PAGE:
Now that we are in the “aughts” and the boom of the self help trend and spiritual awakening movement has infiltrated most facets of life, the Decades of Me may finally be shifting for a portion of the masses. We are slowly learning to be soul satisfied from validating and honoring our own strengths within. By taking the time to reflect, to contemplate our own navels when confronted with a situation rather than blaming someone else for our personal situations or our own behaviors in that situation, we can calmly understand what we might have done wrong, what might have hurt us in others actions, and instead of reacting, we can make a better choice of how to be in the world among others.
This way of thinking is not a return to the stoic, unspeakable state of my grandmother, but a more healthy balance of recognizing that enlightenment, peace, agreeability and love even, are available to everyone – as long as we turn the mirror back on ourselves to learn our lessons about how to be kind to ourselves and each other. It often means adjusting ourselves to the situation around us without contempt, without blame, and realizing that in the choices of how we handle ourselves, we have options. We can go into the victim and say Why me? Why is this happening to me again? It’s your fault! You made me this way! Or, we can warm ourselves with compassion to the differences or difficulties of others or situations we might find ourselves in and adjust, knowing that we consciously made the choice, and that in doing so we create an opportunity to learn something about ourselves and others.
In recent weeks, my husband has been providing respite care for my father-in-law in our home. While he can ID a celebrity from decades ago in a black in white photo, he no longer remembers important things and details, sometimes even moment to moment. While still Dad, he is now someone else, someone who is in need of support in ways a child – no matter how prepared in the mind – never fully expects a parent to be. The roles are reversed, and for now, moment to moment, we are, my husband is, adjusting, working on being agreeable, cultivating compassion, and learning about himself, how to be in the world with a new and different relationship with the person who is his father.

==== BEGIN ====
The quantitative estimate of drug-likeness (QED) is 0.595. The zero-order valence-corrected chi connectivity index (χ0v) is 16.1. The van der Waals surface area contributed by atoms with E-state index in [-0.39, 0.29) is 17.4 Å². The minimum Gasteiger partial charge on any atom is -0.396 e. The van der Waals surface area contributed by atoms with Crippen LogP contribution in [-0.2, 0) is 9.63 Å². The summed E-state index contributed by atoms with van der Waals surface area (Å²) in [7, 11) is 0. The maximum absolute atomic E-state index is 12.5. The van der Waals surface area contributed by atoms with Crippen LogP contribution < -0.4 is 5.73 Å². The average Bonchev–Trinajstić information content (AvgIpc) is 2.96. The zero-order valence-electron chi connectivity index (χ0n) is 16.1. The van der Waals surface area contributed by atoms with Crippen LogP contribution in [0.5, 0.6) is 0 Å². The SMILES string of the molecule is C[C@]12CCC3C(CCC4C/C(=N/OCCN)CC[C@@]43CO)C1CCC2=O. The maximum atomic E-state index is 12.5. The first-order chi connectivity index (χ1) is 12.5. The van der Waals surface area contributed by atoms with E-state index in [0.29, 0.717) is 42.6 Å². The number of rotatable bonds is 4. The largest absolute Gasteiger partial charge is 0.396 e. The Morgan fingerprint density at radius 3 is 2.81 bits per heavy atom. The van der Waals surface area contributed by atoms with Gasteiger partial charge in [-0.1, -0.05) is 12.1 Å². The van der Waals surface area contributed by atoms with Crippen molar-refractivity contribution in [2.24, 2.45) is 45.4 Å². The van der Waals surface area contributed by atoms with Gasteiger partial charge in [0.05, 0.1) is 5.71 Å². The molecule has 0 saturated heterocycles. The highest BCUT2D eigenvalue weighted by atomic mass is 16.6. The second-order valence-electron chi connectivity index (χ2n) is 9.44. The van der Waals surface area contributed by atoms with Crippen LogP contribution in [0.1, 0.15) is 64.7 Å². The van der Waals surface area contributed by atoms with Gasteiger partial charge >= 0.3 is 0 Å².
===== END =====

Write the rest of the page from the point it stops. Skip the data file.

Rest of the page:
The wisdom of elders is imparted to us throughout our lives in many ways: through their stories, their outright lessons, through their comforting in hard times and even through their punishments. Yet the lessons that are imparted when an elder is unable to tell their stories anymore, when they are in need of care themselves and may not even know to ask for it, are as foundational as the earth itself. Towering above them all is a lesson, an ethic so ancient it spans all cultural contexts and eons of time. It’s what many in the U.S. call the “Golden Rule” – something often not practiced in our still-learning-to be mindful, coming out of “Me” culture. It can better be understood as the ethics of reciprocity, and it is as ancient a wisdom and transcendent as the mysteries as life itself. It’s found throughout human history, cultures and religions, as an edict, guide, and parable for how to be a good person in community, how to be good to self.
“Never impose on others what you would not choose for yourself.” – Confucius
“Do not to your neighbor what you would take ill from him.” – Pittacus (c. 640–568 BCE)
“And as ye would that men should do to you, do ye also to them likewise.” Luke 6:31
There are many other examples of this universal guide, in all religions and cultures, from Wiccan, to Buddhism, to Muslim to NeoPagan.
At our hearts, we all share the ability to find ourselves in the other, and act from a place of goodness. When a loved one cannot do for themselves, the answer to being able to rise to that occasion is balance within. It’s not stoicism and avoiding the deep emotions of grief, frustration, anger or despair. And it’s not leaping into to heights of catastrophe, blame and victim. It’s finding the bridge in the middle, where the flares of those extremes fade away alongside, when looking into the face of the one you must care for, your elder, a spouse, a stranger, you see a mirror back to yourself, and the wisdom to care as if for – and indeed truly for – yourself.